Hebrew U Study Says Zika Virus Alerts Spread Too Much Confusion

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Jerusalem Post header - Hebrew U Study Says Zika Virus Alerts Spread Too Much Confusion - Hebrew University study says information on the epidemic was at too high a reading level.

A research scientist holds a vial marked "Zika".

Information about the 2015- 2016 Zika virus epidemic that was released by the World Health Organization caused confusion and even panic in the world because it was written for people with graduate-school educations rather than the common man.

Also, press releases issued by the US Centers for Disease Control (CDC) were found to be suited for high-school graduates but not people with less education.

These are the conclusions reached by researchers at the Hebrew University of Jerusalem, who studied health monitoring and communication during the recent Zika epidemic and have proposed ways for health authorities to better contain future epidemics.

The researchers studied online trends, incidence and health risk communication during the spread of Zika in South and Central America and East Asia. The epidemic aroused great concern among the public worldwide, especially due to the fear of possible harm to fetuses whose mothers contracted the virus.

The study, just published in BMJ Global Health, was led by international master of public health student Dr. Gbenga Adebayo, under the guidance of Dr. Hagai Levine and Prof. Yehuda Neumark and in cooperation with Wiessam Abu Ahmad, at the Hebrew University- Hadassah Braun School of Public Health and Community Medicine, and Dr. Anat Gesser-Edelsburg of the University of Haifa’s School of Public Health.

Looking at the period between May 1, 2015 and May 30, 2016, the researchers analyzed Google search trends for Zika disease and related concepts, and correlated them with Zika incidence globally, in the US and in the five countries where the epidemic was most severe. They also examined communications from the WHO’s Pan America Health Organization and the CDC, including the contents of press releases, practical recommendations to the public, and how this corresponded to the public’s search for information online.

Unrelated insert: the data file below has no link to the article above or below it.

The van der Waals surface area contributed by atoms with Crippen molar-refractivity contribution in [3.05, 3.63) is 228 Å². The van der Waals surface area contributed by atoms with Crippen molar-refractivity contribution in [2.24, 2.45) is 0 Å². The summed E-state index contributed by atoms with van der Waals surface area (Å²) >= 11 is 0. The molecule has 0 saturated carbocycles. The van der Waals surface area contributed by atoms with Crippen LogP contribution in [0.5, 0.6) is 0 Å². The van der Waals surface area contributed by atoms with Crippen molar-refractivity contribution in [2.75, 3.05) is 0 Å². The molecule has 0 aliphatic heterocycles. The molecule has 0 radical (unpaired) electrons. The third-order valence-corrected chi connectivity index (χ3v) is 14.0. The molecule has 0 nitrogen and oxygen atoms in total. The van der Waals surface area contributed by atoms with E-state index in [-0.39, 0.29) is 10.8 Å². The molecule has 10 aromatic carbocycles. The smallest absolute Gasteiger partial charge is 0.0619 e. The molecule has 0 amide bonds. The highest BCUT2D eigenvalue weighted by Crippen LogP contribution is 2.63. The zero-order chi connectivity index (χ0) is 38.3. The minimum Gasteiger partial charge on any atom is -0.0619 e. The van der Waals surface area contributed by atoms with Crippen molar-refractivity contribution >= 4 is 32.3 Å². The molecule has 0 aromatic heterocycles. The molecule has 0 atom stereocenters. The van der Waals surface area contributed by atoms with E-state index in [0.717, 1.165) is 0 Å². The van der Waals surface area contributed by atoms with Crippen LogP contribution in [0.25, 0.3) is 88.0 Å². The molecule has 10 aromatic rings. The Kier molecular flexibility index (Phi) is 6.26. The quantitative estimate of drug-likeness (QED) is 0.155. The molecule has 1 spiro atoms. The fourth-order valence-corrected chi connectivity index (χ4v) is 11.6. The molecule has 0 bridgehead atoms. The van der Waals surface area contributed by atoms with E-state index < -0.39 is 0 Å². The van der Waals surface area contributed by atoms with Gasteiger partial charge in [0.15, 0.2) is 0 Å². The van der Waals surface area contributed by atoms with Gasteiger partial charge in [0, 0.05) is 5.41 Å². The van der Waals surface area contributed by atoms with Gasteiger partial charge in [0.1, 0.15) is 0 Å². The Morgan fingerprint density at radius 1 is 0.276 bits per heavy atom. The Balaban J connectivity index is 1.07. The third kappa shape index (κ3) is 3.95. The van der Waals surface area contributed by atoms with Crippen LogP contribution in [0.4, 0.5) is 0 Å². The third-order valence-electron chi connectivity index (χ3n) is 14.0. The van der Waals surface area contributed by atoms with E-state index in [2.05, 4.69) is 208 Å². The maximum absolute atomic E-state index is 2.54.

The authors found press releases from the WHO and the CDC were reactive and hard to read; on average, 17 years of education needed in order to understand WHO press releases but only 12.4 years for CDC statements.

In four of the five countries with the highest incidence, the researchers found very strong correlations between online search trends and the number of suspected Zika cases.

This suggests that monitoring online trends can complement traditional surveillance efforts during Zika and other pandemics.

The researchers also found that health authorities’ press releases were reactive in nature: they followed online search trends for Zika-related info, and their timing was delayed. This communication time lag represents missed opportunities for mitigating risk, controlling infection and alleviating anxiety.

The content of press releases was not optimally adapted to the public’s needs and ability to understand.

Ideally, materials for the public should have a much lower grade-level score; for example, patient education material should be written at a sixth-grade or lower reading level.

Compared to WHO press releases, CDC press releases were shorter, with significantly lower word counts. Not only were they more readable, but also more likely to provide advice regarding risks, to provide contact details and links to other resources, and to include figures or graphs.

The research has immediate implications for health organizations and reveals gaps in their preparedness for global epidemics. It indicates deficiencies in using the Internet both as a source of information and as a public outreach channel. The consequences can include missed opportunities to better contain the event, improve infection control and reduce public anxiety.

The researchers recommend improving the readability of public health messages, by adding a “layman’s summary” and involving public representatives in assessing readability before releasing documents to the public. Press releases should also reiterate specific steps and behaviors people need to take to mitigate risks, and health communication should make their announcements early. The researchers also conclude that in times of public health emergencies, health authorities such as the WHO could work together with companies like Google to promote reliable sources of health information.

“In the age of social media, press releases remain an important tool for communicating information to the public in times of health crises such as the ongoing Zika pandemic,” said Adebayo, a distinguished graduate of the Hebrew University- Hadassah International MPH program. “Press releases are the initial, and often the only, source of news for health and medical science journalists, and many news organizations reprint health-related and science-related press releases verbatim,” Adebayo said.

“Creating trust between the public and health authorities is a key factor in the public’s perception of risk and the extent to which they are willing to act on official recommendations,” said Levine, the paper’s senior author and head of the environmental health track at the Hebrew University-Hadassah Braun School of Public Health and Community Medicine.

“Mass media tools are continually evolving and public health crises can move with incredible speed. In this fast-paced environment, health authorities need to effectively leverage modern communications platforms in both directions: to communicate effectively with the public, and to monitor epidemiological trends and assess the public’s needs.

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